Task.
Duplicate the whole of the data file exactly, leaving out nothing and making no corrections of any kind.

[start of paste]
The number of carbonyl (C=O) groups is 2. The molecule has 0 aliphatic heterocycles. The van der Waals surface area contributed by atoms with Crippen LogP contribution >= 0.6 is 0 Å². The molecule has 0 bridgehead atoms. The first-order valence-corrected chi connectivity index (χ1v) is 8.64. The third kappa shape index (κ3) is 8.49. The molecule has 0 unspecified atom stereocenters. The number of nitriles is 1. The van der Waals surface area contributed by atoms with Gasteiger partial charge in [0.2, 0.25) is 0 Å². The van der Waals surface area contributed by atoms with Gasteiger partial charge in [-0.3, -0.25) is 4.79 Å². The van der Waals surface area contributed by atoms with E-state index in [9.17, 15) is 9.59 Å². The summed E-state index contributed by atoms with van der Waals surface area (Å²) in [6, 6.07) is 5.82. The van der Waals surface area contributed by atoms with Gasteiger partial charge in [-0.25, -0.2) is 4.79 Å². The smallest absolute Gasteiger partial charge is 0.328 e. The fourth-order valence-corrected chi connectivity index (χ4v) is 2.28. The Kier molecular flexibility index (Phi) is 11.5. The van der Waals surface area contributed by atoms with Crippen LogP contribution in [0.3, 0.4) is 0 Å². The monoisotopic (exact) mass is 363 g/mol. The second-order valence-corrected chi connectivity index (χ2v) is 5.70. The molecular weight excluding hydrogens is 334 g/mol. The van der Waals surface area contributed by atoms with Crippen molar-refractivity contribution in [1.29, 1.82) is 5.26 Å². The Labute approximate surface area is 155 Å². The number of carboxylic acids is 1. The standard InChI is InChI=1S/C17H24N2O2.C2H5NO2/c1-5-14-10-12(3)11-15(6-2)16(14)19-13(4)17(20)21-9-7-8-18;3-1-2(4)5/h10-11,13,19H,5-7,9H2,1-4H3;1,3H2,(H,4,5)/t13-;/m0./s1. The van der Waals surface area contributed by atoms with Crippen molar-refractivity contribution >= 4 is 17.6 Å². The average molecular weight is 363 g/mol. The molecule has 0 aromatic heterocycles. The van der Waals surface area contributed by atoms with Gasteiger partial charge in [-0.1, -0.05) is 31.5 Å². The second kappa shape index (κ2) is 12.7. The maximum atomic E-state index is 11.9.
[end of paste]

The number of carbonyl (C=O) groups is 2. The molecule has 0 aliphatic heterocycles. The van der Waals surface area contributed by atoms with Crippen LogP contribution >= 0.6 is 0 Å². The molecule has 0 bridgehead atoms. The first-order valence-corrected chi connectivity index (χ1v) is 8.64. The third kappa shape index (κ3) is 8.49. The molecule has 0 unspecified atom stereocenters. The number of nitriles is 1. The van der Waals surface area contributed by atoms with Gasteiger partial charge in [0.2, 0.25) is 0 Å². The van der Waals surface area contributed by atoms with Gasteiger partial charge in [-0.3, -0.25) is 4.79 Å². The van der Waals surface area contributed by atoms with E-state index in [9.17, 15) is 9.59 Å². The summed E-state index contributed by atoms with van der Waals surface area (Å²) in [6, 6.07) is 5.82. The van der Waals surface area contributed by atoms with Gasteiger partial charge in [-0.25, -0.2) is 4.79 Å². The smallest absolute Gasteiger partial charge is 0.328 e. The fourth-order valence-corrected chi connectivity index (χ4v) is 2.28. The Kier molecular flexibility index (Phi) is 11.5. The van der Waals surface area contributed by atoms with Crippen LogP contribution in [0.3, 0.4) is 0 Å². The monoisotopic (exact) mass is 363 g/mol. The second-order valence-corrected chi connectivity index (χ2v) is 5.70. The molecular weight excluding hydrogens is 334 g/mol. The van der Waals surface area contributed by atoms with Crippen molar-refractivity contribution in [1.29, 1.82) is 5.26 Å². The Labute approximate surface area is 155 Å². The number of carboxylic acids is 1. The standard InChI is InChI=1S/C17H24N2O2.C2H5NO2/c1-5-14-10-12(3)11-15(6-2)16(14)19-13(4)17(20)21-9-7-8-18;3-1-2(4)5/h10-11,13,19H,5-7,9H2,1-4H3;1,3H2,(H,4,5)/t13-;/m0./s1. The van der Waals surface area contributed by atoms with Crippen molar-refractivity contribution >= 4 is 17.6 Å². The average molecular weight is 363 g/mol. The molecule has 0 aromatic heterocycles. The van der Waals surface area contributed by atoms with Gasteiger partial charge in [-0.1, -0.05) is 31.5 Å². The second kappa shape index (κ2) is 12.7. The maximum atomic E-state index is 11.9.